Porsche's EV Sound Trademark Rejected For Sounding Too Generic

Patents and Trademarks / 2 Comments

The EUIPO thinks relevant customers must recognize the sound as a Porsche.

The European Union Intellectual Property Office (EUIPO) has rejected an application from Porsche to trademark the soundtrack of its EVs like the Taycan, claiming that the sound in itself is not unique enough to be instantly identifiable as a Porsche.

Based on the official documents unearthed by Australia's Drive, the EUIPO rejected the application because the relevant public should be able to distinguish a Porsche sound from other brands. The agency added the sound is forgettable.

"It is a sound that, although not realistic, imitates the sound of an internal combustion engine accelerating until it reaches the desired speed," wrote the trademark authority. "However, the fundamental issue is not so much whether the consumer will perceive the sound of an engine or not, but whether that sound will enable the relevant public to distinguish the notifying party's goods and services from those of other suppliers."

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Perhaps not through Porsche's fault, but rather general societal standards, the EUIPO states that "the relevant public does not concentrate on the sound with sufficient attention or even memorize the sound. As such, the sound mark applied for cannot fulfill its main function, namely to enable relevant consumers to recognize a commercial origin."

According to the trademark documentation (where you can also listen to the sound in question), Porsche appealed the decision on September 6, but it has not yet been reevaluated.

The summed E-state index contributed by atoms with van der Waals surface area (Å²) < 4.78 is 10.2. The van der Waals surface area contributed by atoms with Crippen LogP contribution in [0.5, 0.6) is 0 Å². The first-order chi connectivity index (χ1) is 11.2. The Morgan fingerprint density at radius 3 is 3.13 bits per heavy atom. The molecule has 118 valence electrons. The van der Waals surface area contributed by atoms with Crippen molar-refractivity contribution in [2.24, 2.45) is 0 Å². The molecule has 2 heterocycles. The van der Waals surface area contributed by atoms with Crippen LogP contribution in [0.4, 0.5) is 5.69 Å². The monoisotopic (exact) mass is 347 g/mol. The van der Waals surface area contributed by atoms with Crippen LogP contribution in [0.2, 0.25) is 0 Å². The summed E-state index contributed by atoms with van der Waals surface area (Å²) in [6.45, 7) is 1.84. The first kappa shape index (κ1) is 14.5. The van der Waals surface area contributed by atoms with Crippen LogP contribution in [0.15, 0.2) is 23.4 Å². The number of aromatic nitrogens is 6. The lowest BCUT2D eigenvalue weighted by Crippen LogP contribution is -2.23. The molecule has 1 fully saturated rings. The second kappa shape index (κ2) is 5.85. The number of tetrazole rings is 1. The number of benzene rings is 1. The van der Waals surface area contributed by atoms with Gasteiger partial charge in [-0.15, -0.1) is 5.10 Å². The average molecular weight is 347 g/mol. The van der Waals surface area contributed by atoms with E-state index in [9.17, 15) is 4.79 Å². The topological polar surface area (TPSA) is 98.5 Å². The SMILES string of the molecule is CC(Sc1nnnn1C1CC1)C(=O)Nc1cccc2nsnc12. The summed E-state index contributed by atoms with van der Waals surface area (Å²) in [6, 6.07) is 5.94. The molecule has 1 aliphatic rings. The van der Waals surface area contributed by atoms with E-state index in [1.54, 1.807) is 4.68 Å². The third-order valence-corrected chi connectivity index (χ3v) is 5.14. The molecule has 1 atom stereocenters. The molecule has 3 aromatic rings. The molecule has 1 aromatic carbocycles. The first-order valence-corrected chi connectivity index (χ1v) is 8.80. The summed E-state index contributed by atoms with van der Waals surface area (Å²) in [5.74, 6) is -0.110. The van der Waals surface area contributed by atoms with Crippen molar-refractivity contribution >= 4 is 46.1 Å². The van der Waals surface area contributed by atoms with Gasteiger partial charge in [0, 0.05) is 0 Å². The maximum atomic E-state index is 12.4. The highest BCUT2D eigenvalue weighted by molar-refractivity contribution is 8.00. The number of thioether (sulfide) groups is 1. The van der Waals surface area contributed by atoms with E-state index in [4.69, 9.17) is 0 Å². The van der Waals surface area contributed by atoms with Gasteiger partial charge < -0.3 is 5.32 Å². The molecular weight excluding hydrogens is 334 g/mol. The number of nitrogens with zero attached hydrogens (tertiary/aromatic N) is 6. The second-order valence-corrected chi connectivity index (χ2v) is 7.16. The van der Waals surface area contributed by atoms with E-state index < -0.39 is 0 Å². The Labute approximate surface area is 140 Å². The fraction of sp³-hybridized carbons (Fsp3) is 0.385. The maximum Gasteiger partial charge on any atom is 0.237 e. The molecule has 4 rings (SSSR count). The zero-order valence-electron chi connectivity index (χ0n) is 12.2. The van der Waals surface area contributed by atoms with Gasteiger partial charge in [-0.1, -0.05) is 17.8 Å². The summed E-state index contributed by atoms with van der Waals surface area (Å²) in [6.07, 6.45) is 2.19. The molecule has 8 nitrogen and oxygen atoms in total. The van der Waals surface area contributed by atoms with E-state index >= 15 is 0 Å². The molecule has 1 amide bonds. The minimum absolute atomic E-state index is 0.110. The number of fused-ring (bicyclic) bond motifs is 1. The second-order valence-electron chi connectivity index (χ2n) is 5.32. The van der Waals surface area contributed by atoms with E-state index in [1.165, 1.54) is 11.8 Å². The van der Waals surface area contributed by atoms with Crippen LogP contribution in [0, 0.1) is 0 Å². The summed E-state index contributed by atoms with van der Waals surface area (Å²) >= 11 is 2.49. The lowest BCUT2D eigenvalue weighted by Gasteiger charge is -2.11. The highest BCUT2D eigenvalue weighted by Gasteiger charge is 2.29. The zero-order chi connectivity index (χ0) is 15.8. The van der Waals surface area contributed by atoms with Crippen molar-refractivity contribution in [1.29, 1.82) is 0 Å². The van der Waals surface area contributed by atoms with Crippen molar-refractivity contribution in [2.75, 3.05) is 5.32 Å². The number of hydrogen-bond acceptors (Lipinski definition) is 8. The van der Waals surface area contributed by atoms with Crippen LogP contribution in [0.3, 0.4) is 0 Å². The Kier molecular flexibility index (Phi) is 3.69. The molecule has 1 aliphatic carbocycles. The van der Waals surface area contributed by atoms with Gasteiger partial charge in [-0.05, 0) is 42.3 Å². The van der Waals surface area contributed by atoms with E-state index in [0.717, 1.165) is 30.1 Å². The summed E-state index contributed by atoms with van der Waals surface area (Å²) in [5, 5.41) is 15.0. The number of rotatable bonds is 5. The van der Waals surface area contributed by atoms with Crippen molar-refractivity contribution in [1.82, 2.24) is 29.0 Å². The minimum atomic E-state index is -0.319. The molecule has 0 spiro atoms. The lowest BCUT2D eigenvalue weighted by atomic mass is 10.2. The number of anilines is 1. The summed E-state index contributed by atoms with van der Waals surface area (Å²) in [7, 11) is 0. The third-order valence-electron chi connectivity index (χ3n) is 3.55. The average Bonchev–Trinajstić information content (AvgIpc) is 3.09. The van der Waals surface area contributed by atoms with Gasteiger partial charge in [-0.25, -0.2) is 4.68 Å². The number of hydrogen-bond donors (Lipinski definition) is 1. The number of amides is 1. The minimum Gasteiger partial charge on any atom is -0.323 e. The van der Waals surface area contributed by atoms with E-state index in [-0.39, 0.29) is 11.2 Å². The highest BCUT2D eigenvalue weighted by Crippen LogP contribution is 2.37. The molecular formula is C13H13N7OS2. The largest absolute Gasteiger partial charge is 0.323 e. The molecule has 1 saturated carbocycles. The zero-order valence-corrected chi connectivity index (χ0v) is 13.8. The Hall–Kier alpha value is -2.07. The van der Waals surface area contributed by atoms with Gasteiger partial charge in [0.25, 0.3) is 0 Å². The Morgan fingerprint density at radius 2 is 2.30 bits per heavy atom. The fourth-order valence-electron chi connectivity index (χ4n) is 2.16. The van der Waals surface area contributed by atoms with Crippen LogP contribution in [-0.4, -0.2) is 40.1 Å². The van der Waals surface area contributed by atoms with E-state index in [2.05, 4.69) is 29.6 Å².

The sound in question is the pedestrian warning sound, played at relatively low speeds to alert pedestrians of the approach of an EV. While Lamborghini had no problem trademarking the sound of the Revuelto earlier this year, Porsche's sound is considered too generic.

Porsche is arguing otherwise, saying that basic tone sequences can be instantly recognizable, like the sound of a lightsaber or of KITT's scanner from Knight Rider.

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Porsche further claims that the sound has been accepted by the German intellectual property office, the DPMA, and that BMW has trademarked comparable sounds, which were composed by Hans Zimmer.

Apart from their cool, futuristic sound, artificial noise is essential for EVs to meet safety regulations. As such, they've been the center of recalls and legal battles in recent years. There have even been decrees that these pedestrian warning sounds must all sound the same, regardless of which manufacturer builds the car, in a bid to ensure they all meet the same standards.

This is not to be confused with the internal soundtrack played through an EV's speakers. This can be whatever you like, and Porsche even has an option for the Taycan called Porsche Electric Sport Sound, which lets you choose what the car sounds like inside, emulating a 919 Hybrid Le Mans racer or even a Porsche 356.

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